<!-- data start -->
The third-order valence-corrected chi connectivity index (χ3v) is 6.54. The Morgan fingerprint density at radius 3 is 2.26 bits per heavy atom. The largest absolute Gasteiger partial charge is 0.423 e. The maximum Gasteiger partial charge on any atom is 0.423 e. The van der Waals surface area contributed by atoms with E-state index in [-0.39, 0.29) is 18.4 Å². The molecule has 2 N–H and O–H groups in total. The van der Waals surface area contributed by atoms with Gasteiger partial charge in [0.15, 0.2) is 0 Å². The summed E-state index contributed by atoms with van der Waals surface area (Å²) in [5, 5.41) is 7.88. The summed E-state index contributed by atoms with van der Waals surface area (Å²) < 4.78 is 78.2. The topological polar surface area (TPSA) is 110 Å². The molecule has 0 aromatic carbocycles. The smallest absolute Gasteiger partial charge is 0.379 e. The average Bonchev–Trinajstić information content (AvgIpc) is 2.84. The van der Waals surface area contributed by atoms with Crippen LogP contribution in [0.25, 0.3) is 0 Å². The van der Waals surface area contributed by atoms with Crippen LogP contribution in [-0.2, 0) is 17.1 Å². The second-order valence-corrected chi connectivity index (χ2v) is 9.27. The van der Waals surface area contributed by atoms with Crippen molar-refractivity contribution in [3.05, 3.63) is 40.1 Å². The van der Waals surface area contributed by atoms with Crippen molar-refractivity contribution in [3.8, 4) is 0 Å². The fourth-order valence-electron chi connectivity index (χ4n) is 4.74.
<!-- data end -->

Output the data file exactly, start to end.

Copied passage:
The third-order valence-corrected chi connectivity index (χ3v) is 6.54. The Morgan fingerprint density at radius 3 is 2.26 bits per heavy atom. The largest absolute Gasteiger partial charge is 0.423 e. The maximum Gasteiger partial charge on any atom is 0.423 e. The van der Waals surface area contributed by atoms with E-state index in [-0.39, 0.29) is 18.4 Å². The molecule has 2 N–H and O–H groups in total. The van der Waals surface area contributed by atoms with Gasteiger partial charge in [0.15, 0.2) is 0 Å². The summed E-state index contributed by atoms with van der Waals surface area (Å²) in [5, 5.41) is 7.88. The summed E-state index contributed by atoms with van der Waals surface area (Å²) < 4.78 is 78.2. The topological polar surface area (TPSA) is 110 Å². The molecule has 0 aromatic carbocycles. The smallest absolute Gasteiger partial charge is 0.379 e. The average Bonchev–Trinajstić information content (AvgIpc) is 2.84. The van der Waals surface area contributed by atoms with Crippen LogP contribution in [0.25, 0.3) is 0 Å². The van der Waals surface area contributed by atoms with Crippen LogP contribution in [-0.2, 0) is 17.1 Å². The second-order valence-corrected chi connectivity index (χ2v) is 9.27. The van der Waals surface area contributed by atoms with Crippen molar-refractivity contribution in [3.05, 3.63) is 40.1 Å². The van der Waals surface area contributed by atoms with Crippen molar-refractivity contribution in [3.8, 4) is 0 Å². The fourth-order valence-electron chi connectivity index (χ4n) is 4.74.